This is the third recording of Khovanshchina to have appeared in recent years, and all three of them use in various forms the version prepared by Shostakovich on the basis of Pavel Lamm's edition. As always with Mussorgsky, and never more so than in the case of this opera, the issues are complicated; and though most of the work's admirers would now agree that Shostakovich's orchestration is closer to the spirit of a composer he deeply admired than that of Rimsky-Korsakov, whose admiration led him to wish to 'sell' the work in the West, there are reservations to be made. One of the most important concerns the ending, which was to have been based on an Old Believer melody Mussorgsky had taken down from a friend. Rimsky-Korsakov added anRead more orchestral figure representing flames for the immolation of the Old Believers, and brought back the Preobazhensky March; Shostakovich added to that a reminiscence of the Dawn music opening the opera; and Stravinsky used the intended tune plus two more, giving the ending a much more positive and balanced view of the Old Believers as not regressive and obscurantist but charged with dignity and Christian endurance. That was the conclusion used by Abbado, in his superb DG performance.
The present version has other strengths. Not the least of them is the choral and orchestral contribution of what we surely should now again be able to call the Maryinsky Theatre. The all-important choruses are most beautifully sung, from the agitation of the Streltsy, the liveliness and grace of the Muscovites with their folk songs, the powerful tread of the Old Believers. There is a variety of tone, of weight, of intensity, of manner that reflects an ancient understanding of how all the different groups speak, or rather sing, as part of a collective experience. Gergiev encourages them intelligently, and accompanies throughout with much sensitivity. He is less intense than Abbado, and sometimes by that much the less effective; but his tactful phrasing, his light, well-balanced re sponse to what the characters are saying at any given moment, and perhaps most of all to the expressive colour in the scoring, is wholly admirable. The beautiful opening on the Moscow River is delicate, grey, understated; the introduction to Marfa's conjuration has a murkiness that prepares for her entry with just the right atmosphere and weight.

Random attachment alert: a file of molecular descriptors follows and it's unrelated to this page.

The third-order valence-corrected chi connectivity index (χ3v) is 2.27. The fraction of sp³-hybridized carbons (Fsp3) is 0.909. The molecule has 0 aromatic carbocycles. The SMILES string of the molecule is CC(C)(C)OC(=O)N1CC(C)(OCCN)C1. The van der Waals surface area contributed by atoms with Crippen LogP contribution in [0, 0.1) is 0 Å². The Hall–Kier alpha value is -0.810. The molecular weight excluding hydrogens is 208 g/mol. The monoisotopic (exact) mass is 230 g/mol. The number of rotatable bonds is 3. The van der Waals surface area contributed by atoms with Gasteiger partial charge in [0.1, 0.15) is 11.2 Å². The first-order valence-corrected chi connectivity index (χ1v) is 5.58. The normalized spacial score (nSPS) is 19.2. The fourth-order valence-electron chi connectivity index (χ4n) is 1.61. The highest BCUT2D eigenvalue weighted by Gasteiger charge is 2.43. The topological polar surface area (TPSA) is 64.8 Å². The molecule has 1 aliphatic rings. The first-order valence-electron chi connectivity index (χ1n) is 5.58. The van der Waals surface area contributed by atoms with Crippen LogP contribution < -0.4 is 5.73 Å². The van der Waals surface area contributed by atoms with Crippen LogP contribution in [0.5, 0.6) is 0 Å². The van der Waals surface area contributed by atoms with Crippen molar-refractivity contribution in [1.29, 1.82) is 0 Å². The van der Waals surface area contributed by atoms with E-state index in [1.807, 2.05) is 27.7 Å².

She is well sung by Olga Borodina, fervent in the conjuration, strong and steady at her first entry intervening on behalf of the frightened Emma. This alarming scene is well handled. Yelena Prokina skilfully using Mussorgsky's rapid melodic fragments to suggest her terror as she is about to succumb to rape, Andrey Khovansky pursuing her with the exaggeration of the weak man who is over-asserting himself. Vladimir Galusin is, in his way, more effective than Andrey's father Ivan: Bulat Minjelkiev's heavy vibrato robs his line of expressiveness and weakens his authority of utterance as he first addresses the Streltsy.
However, there is a reasonable balance of characterization between them. Alexei Steblianko's Golitsyn is fluent, in many ways attractively sung, but does not establish with full firmness and clarity his more thoughtful, Westernizer nature in distinction to the passionately Slavophile Khovansky. Dosifey, in his turn, risks much when sung by Nikolai Ohotnikov with a more human, troubled manner than is usual: his Act 1 prayer is beautifully done, but though it is an intelligent idea to seem to lead the Old Believers out of gentleness and a calmly assured faith, the music does ask for the inspired determination that finally takes them into the fire.
There is, then, much of interest in this new version, and some thoughtful and effective performances. The recording is mostly clear, though at a slightly low level. I would not myself give the set preference over Abbado's, which also has its shortcomings but does present the work with steady inspiration. It also includes a superbly comprehensive booklet. I have not seen any of the material due to accompany the present set.
-- Gramophone [6/1992] reviewing the original release of this recording, Philips 432147 Read less
Works on This Recording
Khovanshchinaby Modest Mussorgsky Performer:
Vladimir Galusin (Tenor),
Bulat Minjelkiev (Bass),
Olga Borodina (Alto),
Nikolai Ohotnikov (Bass),
Alexei Steblianko (Tenor),
Valery Alexeev (Baritone),
Konstantin Pluzhnikov (Tenor),
Yelena Prokina (Soprano),
Evgeniya Tselovalnik (Soprano),
Nikolai Gassiev (Tenor),
Vassily Gerelo (Baritone)
Kirov Theater Orchestra,
Kirov Theater Chorus
Period: Romantic Written: 1872-1880; Russia Venue: Mariinsky Theatre, St Petersburg Language: Russian
Khovanshchina: Overture (Prelude)
Khovanshchina / Act 1: "Podojdu, Pododju.. pod Ivangorod"
Khovanshchina / Act 1: "Ej!... Ej ty, strocilo!"
Khovanshchina / Act 1: "Zila kuma, slyla kuma"
Khovanshchina / Act 1: "Gospodi, ot strel'cov lichich oboroni!"
Khovanshchina / Act 3: "Esli b ty togda ponjat' mogla"
Khovanshchina / Act 3: "Pocto mjatesiska?"
Average Customer Review: ( 1 Customer Review )
No libretto!September 15, 2012By Robert G. (Burke, VA)See All My Reviews"This item was returned unopened because the package did not contain a libretto. A fact disclosed by a special label that was applied to the outside of the cellophane wrapper. I've bought many choral works, operas, song cycles, and other works with voice. This is the first instance where the words were not included with the disks. I should not have to download a copy from the internet."Report Abuse